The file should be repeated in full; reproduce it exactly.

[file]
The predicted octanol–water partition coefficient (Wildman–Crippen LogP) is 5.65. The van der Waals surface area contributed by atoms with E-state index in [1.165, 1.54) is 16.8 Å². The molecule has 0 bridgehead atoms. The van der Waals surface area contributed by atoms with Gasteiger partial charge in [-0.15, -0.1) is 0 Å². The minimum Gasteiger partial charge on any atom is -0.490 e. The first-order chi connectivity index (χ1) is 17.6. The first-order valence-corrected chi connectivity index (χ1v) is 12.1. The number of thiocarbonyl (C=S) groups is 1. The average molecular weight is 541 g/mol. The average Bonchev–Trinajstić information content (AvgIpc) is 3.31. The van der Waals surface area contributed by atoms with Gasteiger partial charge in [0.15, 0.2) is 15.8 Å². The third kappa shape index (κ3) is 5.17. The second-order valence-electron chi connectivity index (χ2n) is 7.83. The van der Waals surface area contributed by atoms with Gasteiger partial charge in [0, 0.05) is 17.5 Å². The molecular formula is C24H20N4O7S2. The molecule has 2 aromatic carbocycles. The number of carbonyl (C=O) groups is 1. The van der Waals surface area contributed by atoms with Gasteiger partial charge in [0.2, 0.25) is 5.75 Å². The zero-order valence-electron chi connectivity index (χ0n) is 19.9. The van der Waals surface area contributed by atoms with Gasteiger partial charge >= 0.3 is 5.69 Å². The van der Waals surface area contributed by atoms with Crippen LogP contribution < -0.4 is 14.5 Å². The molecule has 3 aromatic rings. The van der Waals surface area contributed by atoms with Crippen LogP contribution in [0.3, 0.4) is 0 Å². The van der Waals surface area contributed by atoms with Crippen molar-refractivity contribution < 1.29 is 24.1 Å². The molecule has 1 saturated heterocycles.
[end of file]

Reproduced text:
The predicted octanol–water partition coefficient (Wildman–Crippen LogP) is 5.65. The van der Waals surface area contributed by atoms with E-state index in [1.165, 1.54) is 16.8 Å². The molecule has 0 bridgehead atoms. The van der Waals surface area contributed by atoms with Gasteiger partial charge in [-0.15, -0.1) is 0 Å². The minimum Gasteiger partial charge on any atom is -0.490 e. The first-order chi connectivity index (χ1) is 17.6. The first-order valence-corrected chi connectivity index (χ1v) is 12.1. The number of thiocarbonyl (C=S) groups is 1. The average molecular weight is 541 g/mol. The average Bonchev–Trinajstić information content (AvgIpc) is 3.31. The van der Waals surface area contributed by atoms with Gasteiger partial charge in [0.15, 0.2) is 15.8 Å². The third kappa shape index (κ3) is 5.17. The second-order valence-electron chi connectivity index (χ2n) is 7.83. The van der Waals surface area contributed by atoms with Gasteiger partial charge in [0, 0.05) is 17.5 Å². The molecular formula is C24H20N4O7S2. The molecule has 2 aromatic carbocycles. The number of carbonyl (C=O) groups is 1. The van der Waals surface area contributed by atoms with Gasteiger partial charge in [0.2, 0.25) is 5.75 Å². The zero-order valence-electron chi connectivity index (χ0n) is 19.9. The van der Waals surface area contributed by atoms with Gasteiger partial charge >= 0.3 is 5.69 Å². The van der Waals surface area contributed by atoms with Crippen LogP contribution < -0.4 is 14.5 Å². The molecule has 3 aromatic rings. The van der Waals surface area contributed by atoms with Crippen LogP contribution in [0.3, 0.4) is 0 Å². The van der Waals surface area contributed by atoms with Crippen molar-refractivity contribution < 1.29 is 24.1 Å². The molecule has 1 saturated heterocycles.